Officials from the Illinois Department of Public Health (IDPH) announced that a patient in Illinois became the first person to die from lung injuries caused by vaping on Aug. 23 among an increase of lung injuries linked to vaping.
The Centers for Disease Control and Prevention (CDC) issued a warning against vaping while investigating the increase in lung injuries.
According to the CDC as of Sept. 26 there had been 12 confirmed deaths, however four more have occurred since then bringing the total to 16 as of Oct. 1. The 16 deaths have occurred in 12 states, including California, Georgia, Florida, Kansas, Missouri, Indiana, Minnesota, Illinois, Oregon, and recent ones in Nebraska, New Jersey and North Carolina.
Vaping has become popular among high school and college students in recent years. It is a newer, technology-based way of smoking that takes away the inhalation of actual smoke. It is said to be safer than smoking because it does not contain the same type of smoke and some e-cigarettes do not contain nicotine, the addictive substance in tobacco.
However, not much was known about the potential effects of vaping until recently. Studies are starting to come out about the dangers of this new phenomenon that indicate vaping may not be as safe as some believed, especially in light of the sudden increase in lung injuries.
According to a new study released on radiology, published by a team from the University of Pennsylvania’s Perelman School of Medicine, even nicotine-free e-cigarettes present a danger by stiffening and tightening blood vessels.
During this study, groups of young, healthy nonsmokers were tested before and after vaping. The study showed that after inhaling the vapors from the nicotine-free e-cigarettes, there was a brief decrease in blood vessel function, which can cause blood pressure problems and headaches, among other problems.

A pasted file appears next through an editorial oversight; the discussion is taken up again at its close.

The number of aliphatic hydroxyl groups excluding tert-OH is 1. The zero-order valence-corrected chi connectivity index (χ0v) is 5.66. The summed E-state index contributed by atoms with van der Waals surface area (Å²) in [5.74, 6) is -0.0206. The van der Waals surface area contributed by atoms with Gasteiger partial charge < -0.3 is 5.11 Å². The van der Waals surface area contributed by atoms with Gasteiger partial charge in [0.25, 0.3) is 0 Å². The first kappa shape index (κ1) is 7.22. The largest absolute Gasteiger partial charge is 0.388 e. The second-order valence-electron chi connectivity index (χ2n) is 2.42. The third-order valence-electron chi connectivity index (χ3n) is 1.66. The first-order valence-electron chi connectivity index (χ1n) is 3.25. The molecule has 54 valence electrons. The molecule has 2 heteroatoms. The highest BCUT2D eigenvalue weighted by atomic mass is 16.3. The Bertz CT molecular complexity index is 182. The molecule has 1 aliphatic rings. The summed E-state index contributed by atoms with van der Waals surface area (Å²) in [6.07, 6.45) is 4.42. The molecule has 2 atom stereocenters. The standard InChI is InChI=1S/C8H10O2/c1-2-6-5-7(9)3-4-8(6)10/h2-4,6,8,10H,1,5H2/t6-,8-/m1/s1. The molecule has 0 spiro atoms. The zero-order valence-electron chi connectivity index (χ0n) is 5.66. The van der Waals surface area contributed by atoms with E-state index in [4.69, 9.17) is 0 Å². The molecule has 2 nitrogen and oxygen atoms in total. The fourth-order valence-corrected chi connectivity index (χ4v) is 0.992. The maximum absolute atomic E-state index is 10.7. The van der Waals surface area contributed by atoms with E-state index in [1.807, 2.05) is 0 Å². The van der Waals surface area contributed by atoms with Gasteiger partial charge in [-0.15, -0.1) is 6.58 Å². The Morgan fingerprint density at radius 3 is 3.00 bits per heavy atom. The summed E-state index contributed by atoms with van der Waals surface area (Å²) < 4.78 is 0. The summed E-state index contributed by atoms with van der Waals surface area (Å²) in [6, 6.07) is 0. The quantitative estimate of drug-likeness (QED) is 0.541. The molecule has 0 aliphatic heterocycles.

The study states that more research will be needed to determine the long-term effects on people’s hearts and lungs.
Karen Bradley, dean of the College of Nursing at California Baptist University and professor of nursing, said e-cigarettes are not a safe way to quit smoking.
“These devices are not a safe alternative to smoking.” Bradley said. “Young adults who use e-cigarettes are more likely to smoke traditional cigarettes in the future.”
For Cassandra Roberson, freshman early childhood studies major, what concerned her the most was the recent increase in lung injuries.
“(It’s) a little worrying,” Roberson said. “I know a lot of people think that it’s ok, that it’s not harmful, but I don’t like the smell of it and I don’t like to be around it. I feel like it’s just bad, and it hurts your lungs just as much as a normal cigarette,” Roberson said.
Christian Moreto, senior nursing major, expressed his concern about the addictiveness of vaping.
“It’s a bad habit that can worsen over time.” Moreto said. “It’s very addicting, and… It can be toxic to someone’s life.”
The CDC has stated that e-cigarettes are not safe for youth, young adults, pregnant women and adults who do not currently use tobacco products, and that scientists still have a lot to learn about whether e-cigarettes are an effective tool for people trying to quit smoking.
Since there is still a lot that studies have not determined about vaping, students should keep the CDC’s recommendation in mind and stay up-to-date on the health effects if they consider vaping. Students should keep an eye out for new studies.